Failure to follow prescribed care costs the nation $100 billion a year. Also, drug companies make more money when people keep their prescriptions up. Enough to where they'll donate medicine to people who can't afford it when people who can afford it stay current. Another $174 billion is lost to diabetes, but continuous glucose monitors are aiming to help cut that. (Fast Company)

Monday, June 24, 2013

@Groupon - a swing and a miss? (A Work-Related Post)

GroupOn aims for the stars with "The Deals We Want our Grandkids to Remember Us For"

If you look at their email, I don't think they were successful, wouldn't you agree?

Sunday, June 23, 2013

Week 12 (Final)

Sunday evening - This is getting easier to manage, closer to effortless. The biggest obstacle remaining is the sheer volume of stuff that I feel ought to get done. So just trying to do more to space out stuff that I might have been doing too frequently, making sure to look ahead to the next week and trying to just manage my own expectations. I do need to fold in (and schedule a major project) but not sure if this will be the week with a picnic each of the two weekend days (thankfully not here).

Completed TodayCompleted This WeekRemaining (including Repeating)
40264none (remaining already postponed)

Walk / RunMilesJumping JacksPush-UpsSit-Ups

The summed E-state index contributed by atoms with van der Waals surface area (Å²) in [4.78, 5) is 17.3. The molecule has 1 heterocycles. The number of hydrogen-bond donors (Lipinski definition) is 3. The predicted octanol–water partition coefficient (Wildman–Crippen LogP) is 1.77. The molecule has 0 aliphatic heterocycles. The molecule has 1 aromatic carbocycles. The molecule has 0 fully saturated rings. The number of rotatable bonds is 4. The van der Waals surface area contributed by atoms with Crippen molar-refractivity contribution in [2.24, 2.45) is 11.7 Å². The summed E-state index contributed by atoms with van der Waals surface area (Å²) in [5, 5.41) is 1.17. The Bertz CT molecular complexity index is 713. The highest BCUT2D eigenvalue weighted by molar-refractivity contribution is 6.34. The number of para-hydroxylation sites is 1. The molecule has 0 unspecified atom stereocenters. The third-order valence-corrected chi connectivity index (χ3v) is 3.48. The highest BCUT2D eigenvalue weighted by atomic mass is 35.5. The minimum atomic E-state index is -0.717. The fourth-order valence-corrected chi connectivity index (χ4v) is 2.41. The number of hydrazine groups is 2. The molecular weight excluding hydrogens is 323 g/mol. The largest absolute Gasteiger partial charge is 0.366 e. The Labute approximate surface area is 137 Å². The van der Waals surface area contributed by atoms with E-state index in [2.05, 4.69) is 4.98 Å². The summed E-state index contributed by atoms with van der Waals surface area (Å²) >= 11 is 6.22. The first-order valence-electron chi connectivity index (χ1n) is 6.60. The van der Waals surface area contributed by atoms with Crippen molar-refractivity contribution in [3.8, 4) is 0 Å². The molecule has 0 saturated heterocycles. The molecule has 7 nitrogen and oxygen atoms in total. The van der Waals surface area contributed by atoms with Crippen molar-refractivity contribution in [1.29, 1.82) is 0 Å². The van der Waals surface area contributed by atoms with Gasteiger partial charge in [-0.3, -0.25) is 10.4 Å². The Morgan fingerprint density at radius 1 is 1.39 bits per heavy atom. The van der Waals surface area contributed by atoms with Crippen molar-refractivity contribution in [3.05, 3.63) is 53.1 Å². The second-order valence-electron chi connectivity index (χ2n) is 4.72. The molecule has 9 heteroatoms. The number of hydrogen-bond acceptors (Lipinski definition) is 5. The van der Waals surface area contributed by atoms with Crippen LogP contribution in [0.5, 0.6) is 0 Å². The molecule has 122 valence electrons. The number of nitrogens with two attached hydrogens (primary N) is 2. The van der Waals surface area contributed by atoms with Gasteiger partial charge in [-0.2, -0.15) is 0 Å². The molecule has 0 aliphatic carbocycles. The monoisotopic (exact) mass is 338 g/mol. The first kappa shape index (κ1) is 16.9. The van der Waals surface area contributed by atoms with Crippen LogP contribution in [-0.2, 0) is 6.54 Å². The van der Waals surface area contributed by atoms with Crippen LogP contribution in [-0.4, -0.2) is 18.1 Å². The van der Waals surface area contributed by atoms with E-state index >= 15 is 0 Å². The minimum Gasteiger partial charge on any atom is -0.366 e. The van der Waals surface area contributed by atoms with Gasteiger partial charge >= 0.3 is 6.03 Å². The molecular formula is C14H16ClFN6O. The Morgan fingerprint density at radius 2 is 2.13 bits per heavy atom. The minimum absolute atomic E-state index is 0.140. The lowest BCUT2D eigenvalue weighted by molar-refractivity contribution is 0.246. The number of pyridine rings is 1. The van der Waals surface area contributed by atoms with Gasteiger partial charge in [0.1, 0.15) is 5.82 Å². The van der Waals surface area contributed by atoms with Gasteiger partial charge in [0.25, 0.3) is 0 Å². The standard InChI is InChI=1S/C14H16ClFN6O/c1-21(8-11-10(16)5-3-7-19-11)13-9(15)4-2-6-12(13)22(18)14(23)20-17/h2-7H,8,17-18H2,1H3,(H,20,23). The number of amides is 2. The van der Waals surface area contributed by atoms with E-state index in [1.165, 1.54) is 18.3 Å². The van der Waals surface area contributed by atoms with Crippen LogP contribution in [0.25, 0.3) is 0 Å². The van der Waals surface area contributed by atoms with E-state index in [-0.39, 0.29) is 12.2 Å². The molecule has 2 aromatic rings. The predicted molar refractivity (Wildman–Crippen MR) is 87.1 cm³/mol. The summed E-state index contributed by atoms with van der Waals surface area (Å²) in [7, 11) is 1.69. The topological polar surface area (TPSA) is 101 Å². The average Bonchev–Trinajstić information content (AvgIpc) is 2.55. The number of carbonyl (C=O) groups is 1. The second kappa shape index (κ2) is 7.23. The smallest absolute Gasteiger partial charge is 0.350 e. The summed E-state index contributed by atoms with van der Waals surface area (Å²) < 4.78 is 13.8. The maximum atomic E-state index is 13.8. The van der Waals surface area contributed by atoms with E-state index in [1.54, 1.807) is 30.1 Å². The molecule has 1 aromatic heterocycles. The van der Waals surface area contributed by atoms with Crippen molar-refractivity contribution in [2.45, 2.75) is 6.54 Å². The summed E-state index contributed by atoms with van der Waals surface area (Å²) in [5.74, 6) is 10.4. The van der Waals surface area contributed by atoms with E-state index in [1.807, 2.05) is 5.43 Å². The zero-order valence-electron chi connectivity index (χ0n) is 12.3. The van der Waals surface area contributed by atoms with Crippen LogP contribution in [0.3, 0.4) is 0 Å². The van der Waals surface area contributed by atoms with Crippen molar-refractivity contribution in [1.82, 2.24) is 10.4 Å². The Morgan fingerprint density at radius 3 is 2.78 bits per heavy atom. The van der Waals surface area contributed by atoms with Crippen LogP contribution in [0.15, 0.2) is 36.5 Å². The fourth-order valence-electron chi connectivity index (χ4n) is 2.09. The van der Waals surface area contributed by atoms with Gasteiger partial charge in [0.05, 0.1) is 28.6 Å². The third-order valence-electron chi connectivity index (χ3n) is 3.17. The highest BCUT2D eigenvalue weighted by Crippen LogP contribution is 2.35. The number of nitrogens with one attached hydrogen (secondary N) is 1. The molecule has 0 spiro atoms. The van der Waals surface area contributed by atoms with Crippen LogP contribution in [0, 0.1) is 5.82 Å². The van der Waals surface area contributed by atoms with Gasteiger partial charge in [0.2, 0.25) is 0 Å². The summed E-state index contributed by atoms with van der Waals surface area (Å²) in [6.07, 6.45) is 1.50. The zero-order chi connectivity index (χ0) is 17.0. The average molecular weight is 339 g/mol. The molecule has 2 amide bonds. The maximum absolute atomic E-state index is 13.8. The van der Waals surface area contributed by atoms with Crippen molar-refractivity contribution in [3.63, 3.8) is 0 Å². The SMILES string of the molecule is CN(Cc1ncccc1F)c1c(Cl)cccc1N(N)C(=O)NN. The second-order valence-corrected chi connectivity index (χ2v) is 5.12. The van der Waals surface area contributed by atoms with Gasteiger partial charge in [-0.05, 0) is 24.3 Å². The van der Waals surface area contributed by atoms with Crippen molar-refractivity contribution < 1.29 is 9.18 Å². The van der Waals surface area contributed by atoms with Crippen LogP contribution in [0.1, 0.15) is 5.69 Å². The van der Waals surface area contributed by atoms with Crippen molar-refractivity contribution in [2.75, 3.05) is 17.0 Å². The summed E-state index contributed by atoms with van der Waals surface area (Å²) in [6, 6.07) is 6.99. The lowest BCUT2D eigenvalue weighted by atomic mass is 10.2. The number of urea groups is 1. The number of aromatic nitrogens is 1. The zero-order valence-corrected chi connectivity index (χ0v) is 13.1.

Lose-It BudgetFoodExerciseNetUnder (Day)Under (Week)
1,658lotsa littleummm...doubtfulI should be


I don't think I could ever bring myself to the point of having a uniform, though I have tried to simplify my wardrobe. I still own too many different articles of clothing, but I've been trying to pare back. Better to have a few nice things that complement than a whole bunch of stuff and not know what works and doesn't until/unless Lori stops me on the way out the door.

But I did hear of a related concept that I've found quite interesting: Everyday Carry. This tip is about identifying the stuff you carry every day. And then, of course, having a place for it so that it's always there so you always know where it is. My dad had this really cool box that, when you lifted the lid, a tray lifted up as well and it had compartments underneath. Kind of like a tool box or tackle box. I have a yellowing Gladware plastic storage container. Nothing's supposed to go in that box except the EDC.

Obviously, EDC is popular with Lifehacker and probably Unclutterer. So without further ado, here's mine:

Saturday, June 22, 2013

Worth Repeating: Nick Veasey


Exposing the Invisible: Nick Veasey shows outsized X-ray images that reveal the otherworldly inner workings of familiar objects -- from the geometry of a wildflower to the anatomy of a Boeing 747. Producing these photos is dangerous and painstaking, but the reward is a superpower: looking at what the human eye can't see. More at

Why I'm Posting: This is so cool. Takes a lot of work, but some pretty neat images.

Friday, June 21, 2013

120: Random Quote

starting from Standard rules: 120 seconds of writing, no editing, proofreading, thinking or correcting (except for typos).
"The key is to commit crimes so confusing that police feel too stupid to even write a crime report about them."